This weekend, the Gospel reading at Mass was the Parable of the Good Samaritan. What struck me wasn't that Jesus told a parable in which the man who showed love for his neighbor was a Samaritan who would have been despised by his fellow Jews, though that's worth thinking about. And what struck me wasn't that we so often pass by those who are suffering without helping them, though that too is worth considering.
Nor was I struck by the fact that the man who was saved by the Samaritan was headed to Jericho, known to be a sinful city, his plight an allegory of what happens to us when we decide to journey toward sin and away from God; we become vulnerable to a great many sufferings because we have many things to lose in this world the more we are attached to worldly pleasures.
Instead, I was struck by the cross and Christ's sacrifice for us. The Good Samaritan is much like Christ in many ways: he was an outcast to the Jewish religious leaders, he was despised by many of them even though they had common ancestors, and he nonetheless showed great love and willingness to sacrifice for the most vulnerable among them.
Like Christ, the good Samaritan had compassion on those who were hurting deeply, even when they might have been heading in a sinful direction when trouble befell them. Like Christ, the good Samaritan took care of those who were considered a burden to others, and bore their burdens for them. Like Christ, the good Samaritan suffered to carry the weight of sinners whom he had no obligation to help.
To have compassion is to suffer with those who are hurting, in body, mind, heart, and spirit. We enter into their sufferings and bear them up just as the good Samaritan did, using our resources to support them as we journey with them to a place where they can heal of their wounds. This is what Christ did for us; he entered into the brokenness of human existence and into the sufferings of our daily lives, using His divine powers to support us as He journeys with us to a place where our bodies, minds, hearts, and spirits can be healed.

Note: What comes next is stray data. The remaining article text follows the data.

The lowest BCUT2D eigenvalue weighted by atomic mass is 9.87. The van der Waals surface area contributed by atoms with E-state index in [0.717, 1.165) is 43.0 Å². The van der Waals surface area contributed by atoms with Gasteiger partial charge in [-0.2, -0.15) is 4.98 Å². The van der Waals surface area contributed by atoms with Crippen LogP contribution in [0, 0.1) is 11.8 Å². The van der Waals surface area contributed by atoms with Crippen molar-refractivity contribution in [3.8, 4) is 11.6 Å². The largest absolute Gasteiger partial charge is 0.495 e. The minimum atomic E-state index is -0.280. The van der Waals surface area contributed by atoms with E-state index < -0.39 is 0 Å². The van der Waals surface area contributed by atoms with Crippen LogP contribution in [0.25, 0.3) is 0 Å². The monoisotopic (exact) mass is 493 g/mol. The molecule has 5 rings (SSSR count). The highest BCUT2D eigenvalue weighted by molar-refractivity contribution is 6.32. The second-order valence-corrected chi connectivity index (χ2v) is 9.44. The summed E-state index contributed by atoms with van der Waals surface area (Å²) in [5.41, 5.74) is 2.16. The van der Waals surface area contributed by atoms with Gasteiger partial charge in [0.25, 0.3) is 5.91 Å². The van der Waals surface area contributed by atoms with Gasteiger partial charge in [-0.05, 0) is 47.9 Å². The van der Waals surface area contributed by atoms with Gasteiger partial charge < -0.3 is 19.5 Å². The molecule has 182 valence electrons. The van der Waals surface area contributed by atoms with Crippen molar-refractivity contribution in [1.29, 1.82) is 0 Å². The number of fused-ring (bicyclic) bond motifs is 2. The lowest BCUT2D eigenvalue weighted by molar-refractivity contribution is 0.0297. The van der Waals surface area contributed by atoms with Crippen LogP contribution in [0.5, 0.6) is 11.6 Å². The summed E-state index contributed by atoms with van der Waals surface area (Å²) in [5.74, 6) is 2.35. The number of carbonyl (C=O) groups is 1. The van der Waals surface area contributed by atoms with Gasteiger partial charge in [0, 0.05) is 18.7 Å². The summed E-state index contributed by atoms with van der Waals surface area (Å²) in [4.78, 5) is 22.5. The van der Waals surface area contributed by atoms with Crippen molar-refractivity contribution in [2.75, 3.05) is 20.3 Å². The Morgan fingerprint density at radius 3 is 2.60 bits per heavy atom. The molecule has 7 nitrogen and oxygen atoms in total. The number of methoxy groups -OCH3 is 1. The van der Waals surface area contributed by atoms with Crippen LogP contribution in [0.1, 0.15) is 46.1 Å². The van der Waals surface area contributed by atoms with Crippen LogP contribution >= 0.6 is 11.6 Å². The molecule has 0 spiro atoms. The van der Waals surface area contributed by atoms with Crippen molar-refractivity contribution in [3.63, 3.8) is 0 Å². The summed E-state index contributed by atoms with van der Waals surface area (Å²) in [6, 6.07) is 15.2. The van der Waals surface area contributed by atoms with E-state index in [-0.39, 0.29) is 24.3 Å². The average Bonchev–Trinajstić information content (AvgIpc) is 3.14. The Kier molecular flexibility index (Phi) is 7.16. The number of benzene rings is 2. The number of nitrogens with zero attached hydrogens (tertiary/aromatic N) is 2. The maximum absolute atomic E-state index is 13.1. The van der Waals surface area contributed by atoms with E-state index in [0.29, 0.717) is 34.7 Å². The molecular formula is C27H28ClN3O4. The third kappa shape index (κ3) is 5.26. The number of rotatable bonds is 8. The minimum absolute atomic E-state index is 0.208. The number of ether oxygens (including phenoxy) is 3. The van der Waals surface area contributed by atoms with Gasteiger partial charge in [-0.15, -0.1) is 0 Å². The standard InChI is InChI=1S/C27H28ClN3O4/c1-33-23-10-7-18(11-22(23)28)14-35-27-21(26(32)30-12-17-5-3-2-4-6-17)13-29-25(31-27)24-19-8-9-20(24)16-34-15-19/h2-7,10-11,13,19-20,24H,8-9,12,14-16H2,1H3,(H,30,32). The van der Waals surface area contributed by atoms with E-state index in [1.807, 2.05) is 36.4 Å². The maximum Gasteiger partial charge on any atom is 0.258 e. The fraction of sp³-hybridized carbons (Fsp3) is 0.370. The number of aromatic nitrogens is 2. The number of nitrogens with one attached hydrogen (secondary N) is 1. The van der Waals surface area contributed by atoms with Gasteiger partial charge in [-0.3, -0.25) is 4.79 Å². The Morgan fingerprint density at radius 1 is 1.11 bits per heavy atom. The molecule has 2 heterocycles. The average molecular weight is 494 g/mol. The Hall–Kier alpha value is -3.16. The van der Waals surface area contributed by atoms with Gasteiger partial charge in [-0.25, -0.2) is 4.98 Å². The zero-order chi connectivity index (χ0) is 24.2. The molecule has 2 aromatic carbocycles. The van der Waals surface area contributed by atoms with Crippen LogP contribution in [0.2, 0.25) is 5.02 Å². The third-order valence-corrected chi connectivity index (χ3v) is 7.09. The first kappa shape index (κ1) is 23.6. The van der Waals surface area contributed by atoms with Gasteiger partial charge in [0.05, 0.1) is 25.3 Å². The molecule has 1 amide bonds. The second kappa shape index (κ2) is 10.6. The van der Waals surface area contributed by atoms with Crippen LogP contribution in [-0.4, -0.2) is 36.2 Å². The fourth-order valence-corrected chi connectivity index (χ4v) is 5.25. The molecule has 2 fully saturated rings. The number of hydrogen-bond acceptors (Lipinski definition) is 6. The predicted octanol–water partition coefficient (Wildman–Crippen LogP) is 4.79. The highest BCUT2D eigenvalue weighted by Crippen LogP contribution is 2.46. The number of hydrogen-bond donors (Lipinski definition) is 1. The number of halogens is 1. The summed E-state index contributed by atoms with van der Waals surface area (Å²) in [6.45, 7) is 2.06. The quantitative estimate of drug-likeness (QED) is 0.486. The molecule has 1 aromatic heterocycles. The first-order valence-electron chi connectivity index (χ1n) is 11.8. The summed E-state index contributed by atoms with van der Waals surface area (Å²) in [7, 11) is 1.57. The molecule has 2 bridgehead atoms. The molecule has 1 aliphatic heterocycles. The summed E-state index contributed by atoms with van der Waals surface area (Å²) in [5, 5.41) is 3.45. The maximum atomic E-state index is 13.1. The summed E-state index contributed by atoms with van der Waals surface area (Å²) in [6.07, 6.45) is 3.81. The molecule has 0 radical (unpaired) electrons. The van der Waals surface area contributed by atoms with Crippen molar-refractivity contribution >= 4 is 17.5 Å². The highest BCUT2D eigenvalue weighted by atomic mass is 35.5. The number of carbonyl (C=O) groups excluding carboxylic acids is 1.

Just as the good Samaritan took on the sufferings of the man beaten, robbed, and left for dead, so too Christ took on the sufferings of we who are beaten down by worrying about our daily tasks, robbed of the riches of joy by our hatred of those who have wronged us, and left dead inside by our reliance on the transient pleasures which can never fill our hearts with the light of compassion.
Christ did not take up His cross alone; he bore the crosses of many so that they might be healed, uniting Himself to their sufferings so that they might be redeemed. His suffering was the suffering of Love, the suffering of one who loves others who cannot possibly repay Him for the gifts He brings to them. Like the good Samaritan, Christ gives generously to those of us who are beaten, robbed, and left for dead so that we might be healed, and asks nothing in return; He invites us to accept the healing which He offers to us and pays the price for us.
Each time we enter into the sufferings of another person, bearing their cross with them, we act with the compassion of Love who bore the cross and suffered with us even unto death. Each time we lift up those who are beaten down by worry, robbed of joy, or dead to divine love, then we participate in the ultimate act of compassion which was the death of Love on the cross.
Each time we unite our own sufferings to Christ, especially the sufferings we bear for and with His least brothers and sisters, we enter into the compassion of Love.
When we participate in the compassion of Love, we are transformed so that we might be adopted into the heavenly household. It is in practicing the compassion of Love that we are healed so that we might journey away from sin and journey toward the divine love He has shown to us. It is the compassion of Love which brings us back from the brink of inevitable death and gives us new life!
By growing in the light of the Compassion of Love, we love to death all those parts of us which do not reflect the light of Christ, transforming us into ever more beautiful Icons of Love.
Note: The above is an image of The Good Samaritan by French artist Aimé Morot (1880).
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